The oceans cover about 70% of the earth’s surface and are an essential element for the economic and environmental development of the planet. Climate change and environmental degradation are huge threats for Europe and for the whole world. However, some research claims that the marine industry is responsible for more than 40% of air pollution on Earth. This is because of its strong dependence on fossil fuels. More recent data related to the European Union, state that 25% of emissions in Europe is due to transport, of which 5% is given by shipping, which pollutes in large quantities in a localized way. In 2018 the International Maritime Organization (IMO) has completed the first steps in order to try to stimulate the use of less polluting fuels and the adoption of innovative technologies in the nautical field. The objectives are to halve greenhouse gas emissions in maritime transport by 2050.

The turning point is in 2019 with the Green Deal, a collective European mobilization to achieve a zero emissions economy in any sector. Billions of euros have been allocated to halve emissions by 55% by 2030 and achieve climate neutrality by 2050. “The European Green Deal is also our lifeline to leave the COVID-19 pandemic behind”. 1in 2020 the European Parliament added: “maritime transport affects climate change, marine biodiversity, air quality and public health due to carbon dioxide (CO2) and other emissions such as methane, nitrogen oxides, sulphur oxides, particulate matter and carbon black”. It is therefore a race to adopt measures at European and global level to reduce emissions from maritime transport in order to save the planet from further environmental and climate threats.


How can you concretize a “sustainable boating”?
In order to achieve sustainable boating it is necessary to invest in innovative technologies for the production of clean energy, for an increasingly less polluted environment and for an increasingly safe sea. This affects not only the construction of boats and engines, but also everything related to ports and activities related to them. It is therefore very probable that the ports will be between the protagonists of the next objectives of the European norm. Strategies are needed to make ports a facilitator of the energy transition. Consequently, it is possible that they are solicited of the participations in order to develop ports to zero emissions through investments in structures of refueling and recharge. The economic investments and the relative timing regarding the transformation of the ports are still unknown, but is hypothetical that this passage will be tried in the shortest possible period, at the expense of a smooth and harmonious transition that facilitates marinas and boaters.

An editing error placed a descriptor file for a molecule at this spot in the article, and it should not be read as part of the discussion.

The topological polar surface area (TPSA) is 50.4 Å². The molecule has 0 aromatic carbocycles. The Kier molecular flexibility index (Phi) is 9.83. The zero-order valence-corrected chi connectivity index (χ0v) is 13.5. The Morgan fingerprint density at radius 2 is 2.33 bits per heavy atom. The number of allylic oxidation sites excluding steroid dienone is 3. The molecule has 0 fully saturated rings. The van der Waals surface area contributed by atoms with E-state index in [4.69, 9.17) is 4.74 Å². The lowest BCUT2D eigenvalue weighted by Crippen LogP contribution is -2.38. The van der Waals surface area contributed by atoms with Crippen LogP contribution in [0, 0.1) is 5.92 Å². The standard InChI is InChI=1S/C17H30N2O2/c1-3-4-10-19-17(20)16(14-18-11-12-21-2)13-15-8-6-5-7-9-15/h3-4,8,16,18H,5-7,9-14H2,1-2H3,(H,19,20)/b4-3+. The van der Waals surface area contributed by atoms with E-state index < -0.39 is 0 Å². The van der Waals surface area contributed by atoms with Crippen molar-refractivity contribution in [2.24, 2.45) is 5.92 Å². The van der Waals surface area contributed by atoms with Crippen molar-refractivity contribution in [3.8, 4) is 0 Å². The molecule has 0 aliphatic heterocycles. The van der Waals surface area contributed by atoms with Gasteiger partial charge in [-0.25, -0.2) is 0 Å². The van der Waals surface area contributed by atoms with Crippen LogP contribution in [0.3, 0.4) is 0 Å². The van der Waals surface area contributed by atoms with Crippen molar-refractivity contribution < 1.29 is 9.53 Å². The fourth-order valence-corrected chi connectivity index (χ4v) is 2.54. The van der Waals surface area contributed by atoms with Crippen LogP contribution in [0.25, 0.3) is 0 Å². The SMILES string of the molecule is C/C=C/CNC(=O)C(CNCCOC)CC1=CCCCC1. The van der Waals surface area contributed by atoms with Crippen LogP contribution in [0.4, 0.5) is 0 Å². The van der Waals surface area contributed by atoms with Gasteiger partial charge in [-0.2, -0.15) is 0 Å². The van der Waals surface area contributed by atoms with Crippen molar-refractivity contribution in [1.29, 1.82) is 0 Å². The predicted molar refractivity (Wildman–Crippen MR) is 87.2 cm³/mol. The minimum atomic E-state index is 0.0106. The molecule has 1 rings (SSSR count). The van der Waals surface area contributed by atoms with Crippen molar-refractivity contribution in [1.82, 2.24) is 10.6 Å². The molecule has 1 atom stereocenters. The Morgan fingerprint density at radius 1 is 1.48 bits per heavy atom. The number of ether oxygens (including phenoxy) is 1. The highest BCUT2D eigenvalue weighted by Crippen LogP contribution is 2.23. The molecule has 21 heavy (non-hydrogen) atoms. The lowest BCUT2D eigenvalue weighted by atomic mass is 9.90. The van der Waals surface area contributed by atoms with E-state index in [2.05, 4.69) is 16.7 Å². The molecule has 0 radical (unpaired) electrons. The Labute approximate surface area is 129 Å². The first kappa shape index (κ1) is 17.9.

The current market for power pedestal is extremely obsolete and lacking in future planning. Tourist marinas currently offer only water, electricity and telephone services. They have not been implemented with new technologies and have not kept up with the times. Sustainability must not be overlooked. The power pedestals, being placed in hostile environments, have a short life cycle and must be replaced frequently, resulting in a cyclic waste of materials. However, the concept of mobility is taking a new direction that points to sustainability, preservation and innovation.

Leonardo wants to be a link between the past and the future of ports, overwhelmed by enormous changes that are difficult to manage in an economically sustainable way. 
Replacing all the traditional pedestals with charging stations in one time is an impossible operation and the marinas should set up areas reserved for electric boats forcing the boaters to “migrate”. A radical and immediate transition is not feasible: the transition to electricity must be fair and harmonious for all.


We are facing an epochal change in the concept of mobility, adopting strategies that lead in the right direction for the future of our planet. However, we must ensure that this historic moment of transition is fair for all, mitigating the negative consequences and emphasizing the benefits. 

The electric has now become part of our daily lives, distorting our way of conceiving the movements. As has happened for the automotive, also the boats will go through different phases before reaching the full electric, passing through the hybrid motorizations. This is a problem for ports and boaters. The ports must invest in electric colonnine although they are still little the boats that can effectively refuel. 

At the same time boaters with an electric boat, find themselves having to abandon their place at the pier in search of another that offers electric supply, thus losing the sociability that is built over years with their neighbors. Leonardo is a bridge that combines the needs of the environment, marinas and boaters, so as to achieve a harmonious and fair transition for all players in the field, facilitating the transition to electricity.

The marinas will no longer have to replace the power pedestal in their entirety: it will be enough to replace the electric box with one equipped with a charging station and traditional sockets. In this way, investments are made in proportion to the increase in electric boats, economic resources are saved and customer needs are met.
The Boaters will no longer be afraid of losing their mooring if they own with an electric boat. 
The dimension of sociability is essential for marinas: once you find your friends, it is difficult to change berth. This is certainly an obstacle to the electrical transition, as you continue to use polluting fuels rather than go looking for a new location that offers electric charging. Leonardo allows you to keep your friends close to you, offering the possibility to replace the traditional modular electric box with a charging station box when you buy an electric boat.

Leonardo, the connection to the future energy.
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